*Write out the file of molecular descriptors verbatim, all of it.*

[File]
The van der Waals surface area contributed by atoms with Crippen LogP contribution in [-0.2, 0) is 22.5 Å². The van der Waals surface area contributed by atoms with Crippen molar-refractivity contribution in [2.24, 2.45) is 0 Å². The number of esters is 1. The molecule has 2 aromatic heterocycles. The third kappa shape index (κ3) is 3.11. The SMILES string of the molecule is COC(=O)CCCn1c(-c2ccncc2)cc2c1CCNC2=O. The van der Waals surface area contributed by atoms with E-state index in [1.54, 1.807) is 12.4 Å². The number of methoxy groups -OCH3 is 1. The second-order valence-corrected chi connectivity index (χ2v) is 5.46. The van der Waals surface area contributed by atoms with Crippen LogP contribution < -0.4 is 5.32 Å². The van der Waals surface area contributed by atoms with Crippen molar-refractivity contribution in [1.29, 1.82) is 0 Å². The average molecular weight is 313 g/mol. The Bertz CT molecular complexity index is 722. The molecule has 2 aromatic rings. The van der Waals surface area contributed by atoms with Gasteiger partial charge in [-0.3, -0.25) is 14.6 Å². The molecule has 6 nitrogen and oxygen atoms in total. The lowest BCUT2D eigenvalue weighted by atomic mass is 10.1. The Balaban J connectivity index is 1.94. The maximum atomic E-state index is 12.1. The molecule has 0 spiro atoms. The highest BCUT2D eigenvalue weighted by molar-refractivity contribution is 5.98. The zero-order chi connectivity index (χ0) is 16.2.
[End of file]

The van der Waals surface area contributed by atoms with Crippen LogP contribution in [-0.2, 0) is 22.5 Å². The van der Waals surface area contributed by atoms with Crippen molar-refractivity contribution in [2.24, 2.45) is 0 Å². The number of esters is 1. The molecule has 2 aromatic heterocycles. The third kappa shape index (κ3) is 3.11. The SMILES string of the molecule is COC(=O)CCCn1c(-c2ccncc2)cc2c1CCNC2=O. The van der Waals surface area contributed by atoms with E-state index in [1.54, 1.807) is 12.4 Å². The number of methoxy groups -OCH3 is 1. The second-order valence-corrected chi connectivity index (χ2v) is 5.46. The van der Waals surface area contributed by atoms with Crippen LogP contribution < -0.4 is 5.32 Å². The van der Waals surface area contributed by atoms with Crippen molar-refractivity contribution in [1.29, 1.82) is 0 Å². The average molecular weight is 313 g/mol. The Bertz CT molecular complexity index is 722. The molecule has 2 aromatic rings. The van der Waals surface area contributed by atoms with Gasteiger partial charge in [-0.3, -0.25) is 14.6 Å². The molecule has 6 nitrogen and oxygen atoms in total. The lowest BCUT2D eigenvalue weighted by atomic mass is 10.1. The Balaban J connectivity index is 1.94. The maximum atomic E-state index is 12.1. The molecule has 0 spiro atoms. The highest BCUT2D eigenvalue weighted by molar-refractivity contribution is 5.98. The zero-order chi connectivity index (χ0) is 16.2.